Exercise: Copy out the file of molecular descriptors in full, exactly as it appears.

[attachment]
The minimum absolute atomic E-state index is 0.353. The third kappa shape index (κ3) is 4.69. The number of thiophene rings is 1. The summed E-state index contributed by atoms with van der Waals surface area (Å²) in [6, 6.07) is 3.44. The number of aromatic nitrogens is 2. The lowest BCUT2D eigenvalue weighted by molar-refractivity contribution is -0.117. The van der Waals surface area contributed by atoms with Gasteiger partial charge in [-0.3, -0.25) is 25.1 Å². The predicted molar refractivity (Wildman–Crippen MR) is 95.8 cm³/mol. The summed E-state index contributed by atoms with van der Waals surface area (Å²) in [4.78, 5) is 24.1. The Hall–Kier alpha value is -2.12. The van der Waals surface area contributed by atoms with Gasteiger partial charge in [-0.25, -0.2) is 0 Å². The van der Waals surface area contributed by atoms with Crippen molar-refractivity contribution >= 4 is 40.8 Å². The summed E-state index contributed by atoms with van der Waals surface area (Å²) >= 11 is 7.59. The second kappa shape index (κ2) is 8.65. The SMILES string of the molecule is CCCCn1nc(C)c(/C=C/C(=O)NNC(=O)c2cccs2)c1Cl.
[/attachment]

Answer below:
The minimum absolute atomic E-state index is 0.353. The third kappa shape index (κ3) is 4.69. The number of thiophene rings is 1. The summed E-state index contributed by atoms with van der Waals surface area (Å²) in [6, 6.07) is 3.44. The number of aromatic nitrogens is 2. The lowest BCUT2D eigenvalue weighted by molar-refractivity contribution is -0.117. The van der Waals surface area contributed by atoms with Gasteiger partial charge in [-0.3, -0.25) is 25.1 Å². The predicted molar refractivity (Wildman–Crippen MR) is 95.8 cm³/mol. The summed E-state index contributed by atoms with van der Waals surface area (Å²) in [4.78, 5) is 24.1. The Hall–Kier alpha value is -2.12. The van der Waals surface area contributed by atoms with Gasteiger partial charge in [-0.25, -0.2) is 0 Å². The van der Waals surface area contributed by atoms with Crippen molar-refractivity contribution >= 4 is 40.8 Å². The summed E-state index contributed by atoms with van der Waals surface area (Å²) >= 11 is 7.59. The second kappa shape index (κ2) is 8.65. The SMILES string of the molecule is CCCCn1nc(C)c(/C=C/C(=O)NNC(=O)c2cccs2)c1Cl.